The Wedding Party seemed an attempt to eliminate the barrier that proscenium theatre erects between audience and actors
A theatre critic normally doesn’t chat with the actors while the play is going on, or worse, catcall them. I did both during “The Wedding Party”. But then I wasn’t exactly wearing my critic’s hat, or even a spectator’s hat for that matter. I, along with the 40-odd other “wedding guests”, were inside the play. That is, if you could call it a play. At the end of 90 minutes during which I had eaten, drunk and made merry, I was incapable of sensible thought and only one line kept repeating itself in my head: “It’s a house! It’s a play! No, it’s, it’s... Superfun!”
Maybe it wasn’t really a play but an experiment in hyper-reality, an attempt to eliminate the barrier that proscenium theatre erects between audience and actors — in Kirtana’s words, “breaking the fourth wall”. Instead of alienating us, Brecht-fashion, we were coaxed into accepting that we were taking part in a real wedding. All the actors were “on” throughout the evening, remaining in character even during the “interval” while we – as our hosts might have worded it – partook of hot drinks and eatables.
The illusion of a traditional wedding was maintained right from the ticket mimicking a marriage invitation to the way we were greeted with lime juice, flowers and kumkum, and shown to our plastic chairs. Ganesha the handyman, wearing a brown woollen monkey-cap that hid part of his face, mingled among us. Felix the wedding planner played himself; he didn’t need to act the part of hearty Cantonment lad, speaking the what-da-why-ra lingo peppered with rut-put, crunchy-munchy, and other classic adjectives. Then there was the unmistakable Kannadiga accent and patter of the “pujari, yoga instructor, chartered accountant”, his signature phrase being “leave it”, the literal translation of bitt-bidi (ignore it).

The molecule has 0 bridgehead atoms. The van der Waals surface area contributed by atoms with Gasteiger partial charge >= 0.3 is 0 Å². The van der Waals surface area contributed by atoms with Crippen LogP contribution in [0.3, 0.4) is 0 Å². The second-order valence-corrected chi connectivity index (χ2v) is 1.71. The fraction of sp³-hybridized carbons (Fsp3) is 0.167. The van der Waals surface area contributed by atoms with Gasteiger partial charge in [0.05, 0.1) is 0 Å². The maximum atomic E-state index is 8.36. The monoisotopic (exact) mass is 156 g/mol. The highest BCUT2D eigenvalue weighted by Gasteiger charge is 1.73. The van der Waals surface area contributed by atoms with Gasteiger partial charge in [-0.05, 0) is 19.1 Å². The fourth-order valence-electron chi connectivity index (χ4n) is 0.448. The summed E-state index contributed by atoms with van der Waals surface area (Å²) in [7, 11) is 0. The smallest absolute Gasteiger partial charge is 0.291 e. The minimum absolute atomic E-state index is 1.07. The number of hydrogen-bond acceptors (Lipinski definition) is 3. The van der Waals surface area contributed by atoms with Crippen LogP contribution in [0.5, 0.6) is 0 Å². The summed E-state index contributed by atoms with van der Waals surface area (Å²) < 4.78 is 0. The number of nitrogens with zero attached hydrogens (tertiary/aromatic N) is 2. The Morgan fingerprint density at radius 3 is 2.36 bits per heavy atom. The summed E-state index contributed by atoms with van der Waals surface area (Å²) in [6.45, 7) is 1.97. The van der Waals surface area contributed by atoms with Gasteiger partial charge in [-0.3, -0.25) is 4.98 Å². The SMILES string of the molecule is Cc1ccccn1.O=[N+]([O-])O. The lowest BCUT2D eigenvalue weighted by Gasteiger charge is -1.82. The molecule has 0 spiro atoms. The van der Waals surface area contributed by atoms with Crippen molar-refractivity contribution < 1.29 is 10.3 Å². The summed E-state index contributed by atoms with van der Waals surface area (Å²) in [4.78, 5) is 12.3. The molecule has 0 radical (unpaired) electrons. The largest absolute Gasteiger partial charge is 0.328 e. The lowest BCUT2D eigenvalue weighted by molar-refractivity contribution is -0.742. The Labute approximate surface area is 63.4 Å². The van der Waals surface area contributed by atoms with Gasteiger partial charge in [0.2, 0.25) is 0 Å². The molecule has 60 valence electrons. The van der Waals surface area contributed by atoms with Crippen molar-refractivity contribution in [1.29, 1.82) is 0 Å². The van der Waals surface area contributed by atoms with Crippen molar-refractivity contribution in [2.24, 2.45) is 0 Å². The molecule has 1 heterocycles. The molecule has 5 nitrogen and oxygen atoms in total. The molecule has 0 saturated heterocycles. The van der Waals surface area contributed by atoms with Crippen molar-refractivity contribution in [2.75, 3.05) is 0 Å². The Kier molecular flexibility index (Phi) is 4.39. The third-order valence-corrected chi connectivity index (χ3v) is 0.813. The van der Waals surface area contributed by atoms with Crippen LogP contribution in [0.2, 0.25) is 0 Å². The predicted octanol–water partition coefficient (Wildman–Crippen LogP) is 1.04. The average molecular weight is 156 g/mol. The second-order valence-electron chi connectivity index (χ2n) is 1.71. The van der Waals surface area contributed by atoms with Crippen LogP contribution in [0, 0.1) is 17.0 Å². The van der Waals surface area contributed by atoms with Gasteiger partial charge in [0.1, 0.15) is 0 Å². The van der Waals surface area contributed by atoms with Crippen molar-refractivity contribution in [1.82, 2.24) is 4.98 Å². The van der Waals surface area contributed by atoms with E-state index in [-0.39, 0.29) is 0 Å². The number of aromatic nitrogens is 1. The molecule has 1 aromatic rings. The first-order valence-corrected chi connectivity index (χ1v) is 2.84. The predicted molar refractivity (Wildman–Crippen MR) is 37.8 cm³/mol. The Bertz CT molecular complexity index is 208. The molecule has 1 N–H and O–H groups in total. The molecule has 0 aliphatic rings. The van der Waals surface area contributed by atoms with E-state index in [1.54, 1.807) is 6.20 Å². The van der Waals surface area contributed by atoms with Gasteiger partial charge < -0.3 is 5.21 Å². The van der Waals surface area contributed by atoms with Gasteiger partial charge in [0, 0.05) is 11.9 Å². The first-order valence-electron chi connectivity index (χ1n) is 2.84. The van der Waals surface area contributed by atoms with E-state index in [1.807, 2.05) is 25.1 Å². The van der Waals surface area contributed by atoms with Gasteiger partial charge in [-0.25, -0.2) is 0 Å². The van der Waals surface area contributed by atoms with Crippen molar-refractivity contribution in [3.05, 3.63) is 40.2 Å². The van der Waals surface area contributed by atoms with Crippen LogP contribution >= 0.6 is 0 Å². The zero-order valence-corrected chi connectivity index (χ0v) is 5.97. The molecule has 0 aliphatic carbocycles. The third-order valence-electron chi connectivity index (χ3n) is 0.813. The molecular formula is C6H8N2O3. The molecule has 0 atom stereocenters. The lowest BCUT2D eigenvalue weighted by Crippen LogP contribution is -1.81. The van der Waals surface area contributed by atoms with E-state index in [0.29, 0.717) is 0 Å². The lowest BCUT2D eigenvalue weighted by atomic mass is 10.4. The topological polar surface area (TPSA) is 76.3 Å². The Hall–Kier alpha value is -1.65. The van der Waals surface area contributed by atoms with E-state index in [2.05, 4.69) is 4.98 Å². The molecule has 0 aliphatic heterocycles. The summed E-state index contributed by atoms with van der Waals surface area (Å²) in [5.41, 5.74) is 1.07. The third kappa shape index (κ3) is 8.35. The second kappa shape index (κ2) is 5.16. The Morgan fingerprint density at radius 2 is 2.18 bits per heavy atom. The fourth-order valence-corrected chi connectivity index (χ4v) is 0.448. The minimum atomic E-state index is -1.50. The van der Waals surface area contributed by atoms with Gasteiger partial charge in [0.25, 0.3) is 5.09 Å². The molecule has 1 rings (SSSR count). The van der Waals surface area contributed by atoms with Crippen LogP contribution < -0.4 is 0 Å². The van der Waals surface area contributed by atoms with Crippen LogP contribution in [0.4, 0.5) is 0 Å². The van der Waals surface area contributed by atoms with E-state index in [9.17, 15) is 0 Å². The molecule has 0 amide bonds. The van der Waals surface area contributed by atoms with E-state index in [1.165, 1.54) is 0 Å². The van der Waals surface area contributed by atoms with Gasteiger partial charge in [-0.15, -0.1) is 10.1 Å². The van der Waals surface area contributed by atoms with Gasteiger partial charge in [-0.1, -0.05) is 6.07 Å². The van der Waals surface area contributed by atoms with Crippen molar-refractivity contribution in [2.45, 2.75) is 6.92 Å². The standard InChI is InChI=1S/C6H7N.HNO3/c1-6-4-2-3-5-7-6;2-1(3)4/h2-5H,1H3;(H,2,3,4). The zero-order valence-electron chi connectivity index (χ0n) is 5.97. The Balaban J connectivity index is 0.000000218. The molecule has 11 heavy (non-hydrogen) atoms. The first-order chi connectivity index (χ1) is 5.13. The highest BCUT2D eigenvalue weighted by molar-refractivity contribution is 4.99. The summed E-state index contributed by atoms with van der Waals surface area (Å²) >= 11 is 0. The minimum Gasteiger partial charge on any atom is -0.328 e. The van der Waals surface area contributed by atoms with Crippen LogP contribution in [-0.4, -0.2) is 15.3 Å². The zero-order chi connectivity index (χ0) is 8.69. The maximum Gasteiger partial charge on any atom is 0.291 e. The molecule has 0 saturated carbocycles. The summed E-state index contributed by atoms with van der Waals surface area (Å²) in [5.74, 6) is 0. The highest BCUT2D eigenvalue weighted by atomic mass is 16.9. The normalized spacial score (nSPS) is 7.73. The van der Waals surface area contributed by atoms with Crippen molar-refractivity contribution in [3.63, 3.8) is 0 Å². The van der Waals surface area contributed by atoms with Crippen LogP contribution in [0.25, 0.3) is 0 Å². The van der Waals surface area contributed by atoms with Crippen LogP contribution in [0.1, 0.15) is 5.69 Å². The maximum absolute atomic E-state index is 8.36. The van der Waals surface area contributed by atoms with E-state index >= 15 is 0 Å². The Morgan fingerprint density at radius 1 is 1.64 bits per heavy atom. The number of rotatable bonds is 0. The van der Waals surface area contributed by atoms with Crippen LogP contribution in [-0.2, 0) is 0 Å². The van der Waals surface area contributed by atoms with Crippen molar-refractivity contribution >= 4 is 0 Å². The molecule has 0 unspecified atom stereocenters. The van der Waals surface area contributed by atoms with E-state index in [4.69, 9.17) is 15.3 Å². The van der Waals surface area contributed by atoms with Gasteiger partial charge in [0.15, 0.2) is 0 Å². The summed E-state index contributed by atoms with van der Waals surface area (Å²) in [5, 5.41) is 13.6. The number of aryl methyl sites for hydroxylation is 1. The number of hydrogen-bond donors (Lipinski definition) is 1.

The authenticity of the language – the many kinds of English spoken in Bangalore – was the highlight of the script developed and directed by Konarak Reddy and Kirtana Kumar. The script was built from scratch with plenty of improvisation, with a scribe at hand to take down dialogues and situations as they evolved. Characters were constructed from the inside out. This flexibility was not at the expense of “rigour”, said Kirtana; without it, the play would have descended into chaos. She said the idea for the play had been simmering for 10 years and warmed up when India Foundation for the Arts provided a grant, while the form was inspired by the Mudiyettu ritual where people follow the temple dancers as they change venue. It was quite a challenge to coordinate and choreograph the shifting action with sound emanating from different points outdoors and inside various rooms.
The purpose of the exercise (for those looking for a purpose) was to subvert the traditional Hindu wedding. Every kind of stereotype and prejudice about region, religion, caste, class, gender and sexuality was voiced in a manner that provoked humour. Poland was merely an “Eastern Bloc country”, Kalyani was scorned because she “behaves like a North Indian”, and assumptions were made that traditional Tamils were all Iyers, that AP was Andhra Pradesh and not Arunachal Pradesh, and that anyone who didn’t fit into our community was “not our kind”.
What appeared to be a traditional wedding soon turned into farce. The stage that had witnessed the interrupted religious rituals was transformed into a dance floor and we were urged to step up and join in.
In the end came an announcement inviting us to bless the happy couple. This was the moment when I couldn’t resist shouting “Which one?” For if Menaka had found her Maqbool, Rajesh too had found his soul-mate in his best friend. We left as Felix stepped up to the mike to offer his services as an organiser of weddings and advertise his company - a genuine one, by the way. What was perhaps not so genuine was his offer: “2 per cent off on the second one”.C.K. MEENA